If you are a growing small business, you need to change your recruitment approach.
I understand – working in a small business is difficult. The successful growth of 100 or 200 employees is a success to celebrate. But how to reach the next 100, 200 or 300 employees? Small businesses that are about to start a mid-size business need to start with a middle-class business mentality.
Here are three areas where talent managers of mid-sized companies think differently. Concentrate here and you can grow your business successfully.
Prioritize the attitude of engineering on business development
As a small business, your main responsibilities are sales, business development and operations. Having quality in these three functions is so important to build a solid foundation. Meanwhile, talent managers of mid-sized companies rely on engineering and business development. As these companies think about scaling up to reach new customers and support their existing customers, a solid online experience is essential.
With 64% of talent and HR managers in SMBs believing that their hiring team will likely remain the same, you need to hire smarter, more important jobs that have the greatest impact on your growth. If you want to become a small business, you need to focus on developing your engineering team.
Track and optimize your sources for quality settings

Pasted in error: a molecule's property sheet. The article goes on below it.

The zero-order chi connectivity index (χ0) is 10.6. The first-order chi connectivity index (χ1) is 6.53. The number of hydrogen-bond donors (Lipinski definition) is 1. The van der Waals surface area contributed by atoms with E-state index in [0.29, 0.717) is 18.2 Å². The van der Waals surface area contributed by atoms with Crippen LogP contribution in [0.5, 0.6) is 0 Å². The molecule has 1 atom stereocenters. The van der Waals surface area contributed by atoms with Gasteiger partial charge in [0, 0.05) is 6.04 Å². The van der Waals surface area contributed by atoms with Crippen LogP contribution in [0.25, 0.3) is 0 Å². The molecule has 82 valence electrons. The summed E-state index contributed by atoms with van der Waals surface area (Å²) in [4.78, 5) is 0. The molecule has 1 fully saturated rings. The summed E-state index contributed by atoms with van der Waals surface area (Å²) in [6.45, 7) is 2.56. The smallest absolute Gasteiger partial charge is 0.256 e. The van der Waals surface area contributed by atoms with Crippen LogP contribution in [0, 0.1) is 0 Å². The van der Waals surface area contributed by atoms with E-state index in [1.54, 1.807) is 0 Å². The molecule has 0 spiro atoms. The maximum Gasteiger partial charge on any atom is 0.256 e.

When you hire staff, you do not want to compromise on quality. A bad rent in a medium-sized business can be just as bad as a small business. Measure the source of your quality mandates to know where to focus.
Our research suggests that employee references are an important source of quality mandates for small and medium-sized businesses. This is not surprising, as employees surveyed are hired faster, get better results and stay longer in the business (some of the most interesting indicators for recruiters). As mid-sized businesses grow faster, they tend to focus more on job sites and social networks to scale effectively.
Diversify your employer-brand mix and experiment with measures
As a small business, you have made great efforts to have your employer brand contact candidates. As a mid-sized company, you have had initial success with employer branding. With more money and more trust, and the need to hire highly qualified people to accelerate your corporate culture, it is more likely that midsize companies will diversify their employer brand channels.
Mid-sized companies are focusing more on their career pages and job sites for businesses, possibly for a number of reasons. First, as they grow and think more about their activities, they want to share the same experiences as their LinkedIn brand channels and social media. They are also more willing to hire more beginning talent, so they focus more on campus recruitment than in a small business.
Measuring the effectiveness of the employer’s brand image remains a challenge and depends on the size of the company. Small businesses use more web and social metrics, while midsize businesses take into account internal survey data and better prices for employers.
To learn more about the trends and trends that help your small business grow, check out the 2017 Small Business Trends and Trends Report, which focuses on key aspects of your peers.